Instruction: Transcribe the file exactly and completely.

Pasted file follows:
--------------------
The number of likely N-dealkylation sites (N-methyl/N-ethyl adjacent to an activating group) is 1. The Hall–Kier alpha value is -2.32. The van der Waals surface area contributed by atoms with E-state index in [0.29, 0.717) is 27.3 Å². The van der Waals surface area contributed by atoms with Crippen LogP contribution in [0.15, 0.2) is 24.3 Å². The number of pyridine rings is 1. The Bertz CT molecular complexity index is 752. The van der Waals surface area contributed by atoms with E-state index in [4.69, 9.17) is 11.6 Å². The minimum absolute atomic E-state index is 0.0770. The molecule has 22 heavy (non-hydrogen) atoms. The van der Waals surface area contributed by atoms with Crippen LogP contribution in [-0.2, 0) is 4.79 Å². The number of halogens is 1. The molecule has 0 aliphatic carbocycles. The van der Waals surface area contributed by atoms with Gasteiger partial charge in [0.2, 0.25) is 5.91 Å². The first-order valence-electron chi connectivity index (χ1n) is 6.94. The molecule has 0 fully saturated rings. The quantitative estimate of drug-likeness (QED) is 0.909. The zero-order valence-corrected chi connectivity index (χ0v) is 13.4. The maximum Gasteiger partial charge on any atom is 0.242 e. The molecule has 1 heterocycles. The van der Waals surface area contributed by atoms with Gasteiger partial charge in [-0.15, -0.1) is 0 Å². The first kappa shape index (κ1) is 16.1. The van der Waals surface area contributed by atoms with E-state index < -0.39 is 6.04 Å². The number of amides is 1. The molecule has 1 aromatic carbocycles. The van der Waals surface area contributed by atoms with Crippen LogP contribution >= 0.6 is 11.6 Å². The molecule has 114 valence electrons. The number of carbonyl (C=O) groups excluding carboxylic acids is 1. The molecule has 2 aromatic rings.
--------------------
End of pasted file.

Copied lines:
The number of likely N-dealkylation sites (N-methyl/N-ethyl adjacent to an activating group) is 1. The Hall–Kier alpha value is -2.32. The van der Waals surface area contributed by atoms with E-state index in [0.29, 0.717) is 27.3 Å². The van der Waals surface area contributed by atoms with Crippen LogP contribution in [0.15, 0.2) is 24.3 Å². The number of pyridine rings is 1. The Bertz CT molecular complexity index is 752. The van der Waals surface area contributed by atoms with E-state index in [4.69, 9.17) is 11.6 Å². The minimum absolute atomic E-state index is 0.0770. The molecule has 22 heavy (non-hydrogen) atoms. The van der Waals surface area contributed by atoms with Crippen LogP contribution in [-0.2, 0) is 4.79 Å². The number of halogens is 1. The molecule has 0 aliphatic carbocycles. The van der Waals surface area contributed by atoms with Gasteiger partial charge in [0.2, 0.25) is 5.91 Å². The first-order valence-electron chi connectivity index (χ1n) is 6.94. The molecule has 0 fully saturated rings. The quantitative estimate of drug-likeness (QED) is 0.909. The zero-order valence-corrected chi connectivity index (χ0v) is 13.4. The maximum Gasteiger partial charge on any atom is 0.242 e. The molecule has 1 heterocycles. The van der Waals surface area contributed by atoms with Gasteiger partial charge in [-0.15, -0.1) is 0 Å². The first kappa shape index (κ1) is 16.1. The van der Waals surface area contributed by atoms with E-state index < -0.39 is 6.04 Å². The number of amides is 1. The molecule has 1 aromatic carbocycles. The van der Waals surface area contributed by atoms with Crippen LogP contribution >= 0.6 is 11.6 Å². The molecule has 114 valence electrons. The number of carbonyl (C=O) groups excluding carboxylic acids is 1. The molecule has 2 aromatic rings.